‘Trust us’ becomes the least likely course of action for a line of working class thinking which is making total distrust of politicians the one unifying factor in their class identity. In the days of the historic social democratic bloc, an independent evaluation of the credibility of politicians’ promises was possible through the conversations taking place in the works canteen and union meetings, in which the opinions of shop stewards and other officials would have carried some weight, including running policy proposals through a rough-and-ready sense of realism as to what was really possible given the circumstances. The male-centric provenance of this critical evaluation was only marginally balanced by conversations that spread in waves into the places in community life where other social groups, most vitally women, were present, allowing for some sort of consensual view to emerge. This account of the way working class people engaged in politics in the heyday of social democracy is not intended to sing its praises, but rather just to offer an account of how social blocs cohere around hegemonic interests and viewpoints.
Searching for a new hegemon
Is there any obvious contender for the role of a social and economic vanguard which can give flesh-and-blood meaning to Labour’s current vague policy outlines? A solid case is being made for the generation of millennials who are experiencing the bitter disappointment that comes from a labour market downgrading the hard work they have put into acquiring a high standard of education and offering so many of them dubious opportunities in precarious agency and zero-hour jobs. Keir Milburn and Brett Christophers have made compelling arguments for the pivotal role of this group, extending the causes for their dissatisfaction from jobs to their greater vulnerability to exploitation as renters in overpriced housing markets. Their resistance to the sneering contempt of the anti-woke brigade for the social values common among this group, like antiracism, commitment to internationalism, equality and concern for the environment, also add to the belief that a lot can be expected to come from this segment of the population as the left works to rebuild its social base.
However, it is not a simple matter of cheering on the new kids on the (historic?) block. Youth and relative deprivation are not constants throughout life, and for some millennials things will get better as they start to inherit the assets currently monopolised by their baby boomer parents. Further, unlike the industrial workers in the past who had authoritative positions in both the workplace and geographic communities, the millennials lead less constant lives, being continually uprooted in locality as they chase after job and housing opportunities. This is a serious impediment to being able to fulfil one of the other requirements of political leadership: reaching across to other disadvantaged sectors made up of the less well-educated and more communitarian and patriotic in their outlooks. The remarkable revolt of the gilets jeunes in France back in 2018 ought to remind us of the explosive potential of the large group of older, ‘left behind’ people who feel oppressed because their standing as citizens has been downgraded and the demands for decarbonisation of the economy will deprive them of the chance to drive a white van.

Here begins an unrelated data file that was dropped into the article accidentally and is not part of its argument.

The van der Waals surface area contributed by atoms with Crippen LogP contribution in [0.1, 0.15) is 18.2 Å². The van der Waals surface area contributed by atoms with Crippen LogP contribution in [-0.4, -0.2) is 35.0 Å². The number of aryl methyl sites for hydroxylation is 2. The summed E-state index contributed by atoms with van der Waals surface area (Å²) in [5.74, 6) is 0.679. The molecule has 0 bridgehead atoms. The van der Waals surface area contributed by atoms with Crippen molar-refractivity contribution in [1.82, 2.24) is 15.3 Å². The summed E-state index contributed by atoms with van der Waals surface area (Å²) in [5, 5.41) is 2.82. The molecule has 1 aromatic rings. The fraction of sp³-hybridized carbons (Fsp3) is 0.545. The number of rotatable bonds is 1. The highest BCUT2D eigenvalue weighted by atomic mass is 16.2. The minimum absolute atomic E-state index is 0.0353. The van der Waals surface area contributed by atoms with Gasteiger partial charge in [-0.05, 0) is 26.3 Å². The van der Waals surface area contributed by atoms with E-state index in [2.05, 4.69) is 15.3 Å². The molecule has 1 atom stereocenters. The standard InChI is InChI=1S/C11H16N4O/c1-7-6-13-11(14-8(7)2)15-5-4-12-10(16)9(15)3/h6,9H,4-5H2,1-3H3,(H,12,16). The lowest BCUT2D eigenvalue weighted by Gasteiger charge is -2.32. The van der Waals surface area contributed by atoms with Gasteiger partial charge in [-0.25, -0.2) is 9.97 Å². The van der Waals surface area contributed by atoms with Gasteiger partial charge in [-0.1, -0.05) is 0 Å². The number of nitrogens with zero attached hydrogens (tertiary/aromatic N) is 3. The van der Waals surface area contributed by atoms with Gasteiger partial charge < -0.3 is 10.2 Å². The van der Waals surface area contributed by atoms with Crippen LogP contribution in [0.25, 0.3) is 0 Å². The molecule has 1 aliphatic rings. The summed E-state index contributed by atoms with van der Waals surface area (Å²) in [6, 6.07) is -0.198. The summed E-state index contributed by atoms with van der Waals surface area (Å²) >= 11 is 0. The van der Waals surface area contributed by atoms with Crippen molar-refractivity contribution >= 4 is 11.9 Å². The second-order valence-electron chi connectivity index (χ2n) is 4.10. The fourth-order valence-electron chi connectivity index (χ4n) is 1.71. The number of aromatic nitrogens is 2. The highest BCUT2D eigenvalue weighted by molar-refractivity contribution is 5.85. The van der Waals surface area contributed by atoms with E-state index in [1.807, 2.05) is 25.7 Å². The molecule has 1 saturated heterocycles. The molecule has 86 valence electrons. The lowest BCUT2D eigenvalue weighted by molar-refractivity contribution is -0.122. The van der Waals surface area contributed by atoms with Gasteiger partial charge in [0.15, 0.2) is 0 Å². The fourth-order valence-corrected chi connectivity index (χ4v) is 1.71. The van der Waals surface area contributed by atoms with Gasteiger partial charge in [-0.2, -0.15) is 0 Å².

If democratic socialism is to be reconstructed as an historic bloc that draws on the energies of jostling subaltern malcontents united by their agreement that radical change of some sort is needed, and if the overall direction of that change is towards progress, then the party which aspires to a leadership role needs to be drawing on a range of strategies – ones that keep its constituencies in civil dialogue with one another and ready to cut the deals needed for a working consensus. Labour has weakened the chance it can play this role in recent months because of Starmer’s apparent decision to set his face against concessions to millennial agitation in the belief that the change this group wants to see will alienate voters in its former Red Wall seats.
The ‘Generation Left’ demographic (Keir Milburn’s more satisfactory term for millennials) is unlikely to compromise on core values that do most to get up the noses of its parents – and nor should it. The political initiatives it will need to proclaim more loudly will be around the democratic change needed to make sure that all voices are heard: initiatives taken to direct investment into communities that have been marginalised for decades and structural economic reform to end the culture of shareholder value, while building a stronger co-operative and public sector to provide the basis for decent jobs.
Labour, for its part, needs to cut Generation Left some slack and start to make bold concessions to show they are wanted in the party, and their ideas and energies will be fully utilised to rebuild a movement which is in grave danger of going down into the grave.